Sunday, December 8, 2019

My Frisbee Injury By Ryan Erker



The following is a true story. It is quite embarrassing for me, but I feel I am amongst friends so I can share this evidence that I have gotten old. This tale is fully documented by medical records, incident reports, and evidenced by a golf ball sized lump sticking out of my shoulder two and a half years later (my collar bone is now free floating).

It was a beautiful fall afternoon. The sun was shining, the birds were singing, and I'm sure somewhere in this World lovers were embracing. A friend of mine was leaving the next day for another prison and he asked if I would go out to the yard and spin a few laps with him (prison speak for walking around the track BSing). There were guys playing soccer, tossing a baseball around and playing bochee ball. I had the brilliant idea to check out a Frisbee from the cage and toss it around. My friend agreed.

As with all things in prison, a simple game of Frisbee quickly went into the realm of the absurd. The tosses became harder and harder. The catches became more and more complicated. We were instantly transported to our wild and reckless youth where we could run faster, jump higher, land softer than a Stag galloping through the woods. Unfortunately reality abruptly interrupted fantasy in a very violent manner.

My friend threw a wild toss off to my left. I knew in my heart that I could catch it. Time slowed down as my toes dug into the grass. Just like a rapidly uncoiling spring, I was off. An Olympic sprinter had never experienced a better start of a race. As the Frisbee reached the apex of its arch I could see where the trajectory was going to take this piece of plastic which would soon bring me glory. I soon realized that if I was going to catch this lousy throw, which would give me emense bragging rights, I was going to have to commit fully and dive for it.

In my head I played out the next few seconds of leaping in the air, streaching out, grabbing the Frisbee with my left hand, tucking, followed by quick roll and effortlessly springing back to my feet. This is not what transpired.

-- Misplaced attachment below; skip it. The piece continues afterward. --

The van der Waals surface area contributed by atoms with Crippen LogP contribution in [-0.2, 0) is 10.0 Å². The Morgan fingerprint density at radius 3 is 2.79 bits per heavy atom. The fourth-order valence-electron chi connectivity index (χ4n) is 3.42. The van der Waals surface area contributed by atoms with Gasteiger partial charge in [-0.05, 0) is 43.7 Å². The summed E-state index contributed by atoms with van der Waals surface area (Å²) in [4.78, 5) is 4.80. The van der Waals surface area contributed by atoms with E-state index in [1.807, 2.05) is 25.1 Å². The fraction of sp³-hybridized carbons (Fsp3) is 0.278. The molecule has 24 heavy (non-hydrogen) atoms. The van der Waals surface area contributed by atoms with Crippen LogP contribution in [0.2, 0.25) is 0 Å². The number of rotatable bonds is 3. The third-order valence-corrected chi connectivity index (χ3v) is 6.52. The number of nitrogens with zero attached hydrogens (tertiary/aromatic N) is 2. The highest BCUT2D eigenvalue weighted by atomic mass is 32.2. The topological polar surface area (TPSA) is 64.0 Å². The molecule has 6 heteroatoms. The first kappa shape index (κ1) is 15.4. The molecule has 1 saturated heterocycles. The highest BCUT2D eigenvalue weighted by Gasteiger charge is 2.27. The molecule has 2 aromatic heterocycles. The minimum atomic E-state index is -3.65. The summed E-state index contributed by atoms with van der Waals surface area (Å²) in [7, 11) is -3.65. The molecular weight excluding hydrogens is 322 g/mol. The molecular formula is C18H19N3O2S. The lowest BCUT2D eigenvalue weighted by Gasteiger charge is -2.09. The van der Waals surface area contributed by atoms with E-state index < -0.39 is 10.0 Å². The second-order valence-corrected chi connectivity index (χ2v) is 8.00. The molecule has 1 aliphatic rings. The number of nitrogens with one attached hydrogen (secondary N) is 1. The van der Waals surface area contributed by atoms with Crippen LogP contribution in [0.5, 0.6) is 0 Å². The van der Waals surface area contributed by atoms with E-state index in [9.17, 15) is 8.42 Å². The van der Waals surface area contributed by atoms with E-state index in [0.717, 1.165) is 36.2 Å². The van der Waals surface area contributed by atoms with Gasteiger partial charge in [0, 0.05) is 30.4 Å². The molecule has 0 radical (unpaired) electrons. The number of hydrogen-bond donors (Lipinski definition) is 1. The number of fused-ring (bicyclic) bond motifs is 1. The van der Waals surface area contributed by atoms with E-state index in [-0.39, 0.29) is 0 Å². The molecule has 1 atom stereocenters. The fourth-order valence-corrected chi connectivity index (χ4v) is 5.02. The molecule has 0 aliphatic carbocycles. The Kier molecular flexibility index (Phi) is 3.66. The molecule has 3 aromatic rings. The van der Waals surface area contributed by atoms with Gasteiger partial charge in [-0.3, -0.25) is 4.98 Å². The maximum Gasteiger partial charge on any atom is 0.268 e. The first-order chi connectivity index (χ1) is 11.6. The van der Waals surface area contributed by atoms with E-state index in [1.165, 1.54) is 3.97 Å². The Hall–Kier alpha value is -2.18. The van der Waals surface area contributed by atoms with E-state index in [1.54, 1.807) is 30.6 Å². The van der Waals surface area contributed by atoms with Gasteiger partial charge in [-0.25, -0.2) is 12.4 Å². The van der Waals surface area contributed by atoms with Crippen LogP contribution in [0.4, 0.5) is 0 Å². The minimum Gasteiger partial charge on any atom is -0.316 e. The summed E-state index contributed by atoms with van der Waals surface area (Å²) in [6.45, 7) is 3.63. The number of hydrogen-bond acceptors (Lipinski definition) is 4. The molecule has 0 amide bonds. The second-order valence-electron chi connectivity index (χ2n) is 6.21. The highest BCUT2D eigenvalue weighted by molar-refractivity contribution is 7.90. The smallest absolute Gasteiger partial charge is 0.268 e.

Oh, I dove all right. I even streached out and caught the Frisbee. My problem came with the tucking and rolling. I realized that the pull of gravity is in direct proportion to age. At the age of 38, gravity pulls very hard indeed. In this case gravity pulled me directly onto my left shoulder which caused me not to roll, but to go ass over tea kettle ending up with my 220 pound body digging deep into the dirt.

I heard a "pop" in my inner ear followed by an intense burning sensation, which I later learned were my ligaments tearing away from my collar bone. It was not a pleasant sensation. I have since learned that this injury is quite common with Football Players, Hockey Players, and the occasional Professional Baseball Pitcher. I am fairly sure I am the first person on this Planet who has a Class III AC Ligament tear resulting from playing a game of Frisbee. This in of itself is quite spectacular when one mediates upon it.

By Ryan Erker

MCC/TRU
PO Box 888
Monroe WA, 98272

Jpay Ryan Erker 390480


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